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1/25/2018 7:38:29 AM
Posted: 11/15/2002 10:47:51 AM EST
I have seen a picture of the dual feed ramps on the M4. Someone was selling DPMS receivers that had them. Are they necessary? How useful are they? What are their advantages, and, do I NEED these? Is DPMS the only company that has these? Can I convert a receiver without these into one that does with my Dremel? I know it seems like a lot of questions but they all condense down into a general explanation of these things. I am clueless.

Thanks for the help,

Link Posted: 11/15/2002 1:08:17 PM EST
You dont NEED them but they may help the very rare misfeed caused by a hollowpoint hitting low. THey are most usefull in full autos. If you want to have it done go to the Industry Forum and ask Kurt at KKF what he charges. He does them all the time for people. Its not something you want to do yourself.
Link Posted: 11/15/2002 7:46:34 PM EST
I have them on my Colt, and have never had a feed problem. I think it is worth the couple bucks if you can live without your weapon for awhile.
Link Posted: 11/16/2002 9:12:09 AM EST
The M4 feed ramps that extend down in to the aluminum is how we (USMC M4 Program) got through the extreme cold weather chamber testing in the mid 1980's. Once the feed ramps were extended in that manner, the Carbine met the reliability spec for cold wx.
Unfortunately, (logistically) this leads to the Upper Receiver of the Carbine not being interchangeable with that of the rifle (Std 20-inch M16A2 barrel). At that time, the Army (Rock Island Arsenal M16 Guys) did not want the ramps added to the rifle's tech data package for obvious non-interoperability issues.
So in worst case, one puts an A2 barrel extension into an M4 ramped Upper Receiver only to find that the barrel extension's ramp "overhangs" the upper receiver's.
On one point I agree that most probably don't need it, however, we found out later it actually speeded up the cyclic rate of the Carbine. This told us that the original feed ramp was "slowing down" the gun, and this would be true of the rifle as well then. And if this is true, then every round fed out the magazine and up the ramp is probablty being bumbed pretty hard on its way into the chamber.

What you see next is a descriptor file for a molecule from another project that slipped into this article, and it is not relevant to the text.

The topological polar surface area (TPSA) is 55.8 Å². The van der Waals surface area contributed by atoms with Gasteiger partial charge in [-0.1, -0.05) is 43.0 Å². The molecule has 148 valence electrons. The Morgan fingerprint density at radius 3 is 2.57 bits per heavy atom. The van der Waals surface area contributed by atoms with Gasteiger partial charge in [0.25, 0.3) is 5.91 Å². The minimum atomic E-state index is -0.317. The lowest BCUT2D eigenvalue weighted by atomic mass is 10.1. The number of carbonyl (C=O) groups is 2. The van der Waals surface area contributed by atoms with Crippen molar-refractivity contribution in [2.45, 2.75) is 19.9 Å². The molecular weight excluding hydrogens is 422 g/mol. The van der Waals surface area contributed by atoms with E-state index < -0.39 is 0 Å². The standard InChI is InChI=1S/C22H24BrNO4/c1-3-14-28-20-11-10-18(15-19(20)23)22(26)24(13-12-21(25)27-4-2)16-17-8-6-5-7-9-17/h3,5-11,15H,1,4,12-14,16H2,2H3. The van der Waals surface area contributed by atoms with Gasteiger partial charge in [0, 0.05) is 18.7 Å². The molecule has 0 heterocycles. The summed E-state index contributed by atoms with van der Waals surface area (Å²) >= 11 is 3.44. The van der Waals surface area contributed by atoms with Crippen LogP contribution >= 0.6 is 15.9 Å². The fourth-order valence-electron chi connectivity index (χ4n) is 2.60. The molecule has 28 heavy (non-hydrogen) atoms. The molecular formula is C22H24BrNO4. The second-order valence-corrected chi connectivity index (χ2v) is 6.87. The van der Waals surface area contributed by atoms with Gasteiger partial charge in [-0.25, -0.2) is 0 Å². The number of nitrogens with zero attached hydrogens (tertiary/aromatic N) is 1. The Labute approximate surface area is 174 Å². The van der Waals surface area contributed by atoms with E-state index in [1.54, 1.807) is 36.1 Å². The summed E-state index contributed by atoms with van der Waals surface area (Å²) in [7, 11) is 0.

So for shooting a variety of bullet types, and to lessen the possibility of "bullet set-back" during the ramp feeding moment, I go for ramping, especially if my gun shows signs that rounds are hitting the flat face of the upper receiver directly below the feed ramps formed in the barrel extension.
For example, I have been testing some Federal Tactical Bonded 62 grain LE ammo. These bullets look moly coated, and this kind of hides that fact that its lead tipped. Feeding these up a non-ramped rifle, and then extracting the round before firing, showed that the lead tips were being deformed by striking the feed ramp. This affected grouping slightly at 100 yards, as dropped-in single loaded rounds had smaller and more uniform groups.
Firing the same ammo through a normal mil spec ramped M4 showed less bullet deformation.
Another hint, The way I check ammo companys that submit new ammo for acceptability in our SR-25 sniper rifle system is to number and measure for overall length (OAL) of a sample of say 20 rounds. Then load them in the magazine "by the numbers". Immediately after each round feeds, I unload it and re-measure OAL. If in your gun, these rounds all measure less OAL than before feeding and chambering, than they are being "set-back" when they impact the feed ramp.
In the SR-25/Mk11's, my baseline ammo for these tests is M118LR (Government Issue). It never set's-back. Its has the right combination of case neck tension and a waterproof sealant.
All that being said, my best hint is "if it ain't broke, don't fix it". Or as the government so often does, "fix it until it is broke".
ColdBlue sends
Link Posted: 11/16/2002 9:56:55 AM EST
So now I have a Bushy barrel in an M4 upper.(Havn't fired it yet) Will it work reliably or will bullet tips get hung up on the ridge???
Link Posted: 11/16/2002 10:07:22 AM EST
Thanks for the great info Dave,

I think that clears up a lot of the mis-conceptions, false informations, and rumours regarding the M4 feed ramps!

Link Posted: 11/16/2002 10:33:38 AM EST
Great post, lots of relevant info! Thanks.

Link Posted: 11/16/2002 9:51:16 PM EST
Kurt - I have a 20" Colt Frankenupper that I got in trade for something or the other - it has a 20" 1:7 Colt bbl with a M4 upper - I have had no problems with it but...